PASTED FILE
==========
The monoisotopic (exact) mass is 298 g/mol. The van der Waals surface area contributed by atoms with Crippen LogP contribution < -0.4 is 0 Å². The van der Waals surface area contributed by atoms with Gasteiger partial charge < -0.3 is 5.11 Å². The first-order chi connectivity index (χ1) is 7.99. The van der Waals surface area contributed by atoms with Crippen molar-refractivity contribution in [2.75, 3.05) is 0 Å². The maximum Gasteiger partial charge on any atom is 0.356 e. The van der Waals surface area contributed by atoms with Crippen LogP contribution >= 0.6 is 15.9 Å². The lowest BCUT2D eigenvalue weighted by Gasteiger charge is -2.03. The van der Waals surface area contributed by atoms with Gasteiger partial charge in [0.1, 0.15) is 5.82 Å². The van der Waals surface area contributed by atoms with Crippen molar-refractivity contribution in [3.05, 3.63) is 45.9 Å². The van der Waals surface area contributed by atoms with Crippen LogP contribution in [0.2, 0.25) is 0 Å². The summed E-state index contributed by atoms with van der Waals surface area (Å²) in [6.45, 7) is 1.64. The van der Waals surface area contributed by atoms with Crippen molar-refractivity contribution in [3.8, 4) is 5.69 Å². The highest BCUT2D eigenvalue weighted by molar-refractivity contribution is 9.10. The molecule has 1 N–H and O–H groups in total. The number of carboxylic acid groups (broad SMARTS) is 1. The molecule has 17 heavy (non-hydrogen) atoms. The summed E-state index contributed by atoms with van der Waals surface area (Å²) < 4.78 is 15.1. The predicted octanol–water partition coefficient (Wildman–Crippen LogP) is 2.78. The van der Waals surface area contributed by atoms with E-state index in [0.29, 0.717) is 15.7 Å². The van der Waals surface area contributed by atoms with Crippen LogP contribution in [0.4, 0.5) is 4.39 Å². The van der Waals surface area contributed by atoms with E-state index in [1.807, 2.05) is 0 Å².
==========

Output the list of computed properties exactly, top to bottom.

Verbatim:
The monoisotopic (exact) mass is 298 g/mol. The van der Waals surface area contributed by atoms with Crippen LogP contribution < -0.4 is 0 Å². The van der Waals surface area contributed by atoms with Gasteiger partial charge < -0.3 is 5.11 Å². The first-order chi connectivity index (χ1) is 7.99. The van der Waals surface area contributed by atoms with Crippen molar-refractivity contribution in [2.75, 3.05) is 0 Å². The maximum Gasteiger partial charge on any atom is 0.356 e. The van der Waals surface area contributed by atoms with Crippen LogP contribution >= 0.6 is 15.9 Å². The lowest BCUT2D eigenvalue weighted by Gasteiger charge is -2.03. The van der Waals surface area contributed by atoms with Gasteiger partial charge in [0.1, 0.15) is 5.82 Å². The van der Waals surface area contributed by atoms with Crippen molar-refractivity contribution in [3.05, 3.63) is 45.9 Å². The van der Waals surface area contributed by atoms with Crippen LogP contribution in [0.2, 0.25) is 0 Å². The summed E-state index contributed by atoms with van der Waals surface area (Å²) in [6.45, 7) is 1.64. The van der Waals surface area contributed by atoms with Crippen molar-refractivity contribution in [3.8, 4) is 5.69 Å². The highest BCUT2D eigenvalue weighted by molar-refractivity contribution is 9.10. The molecule has 1 N–H and O–H groups in total. The number of carboxylic acid groups (broad SMARTS) is 1. The molecule has 17 heavy (non-hydrogen) atoms. The summed E-state index contributed by atoms with van der Waals surface area (Å²) < 4.78 is 15.1. The predicted octanol–water partition coefficient (Wildman–Crippen LogP) is 2.78. The van der Waals surface area contributed by atoms with E-state index in [0.29, 0.717) is 15.7 Å². The van der Waals surface area contributed by atoms with Crippen LogP contribution in [0.4, 0.5) is 4.39 Å². The van der Waals surface area contributed by atoms with E-state index in [1.807, 2.05) is 0 Å².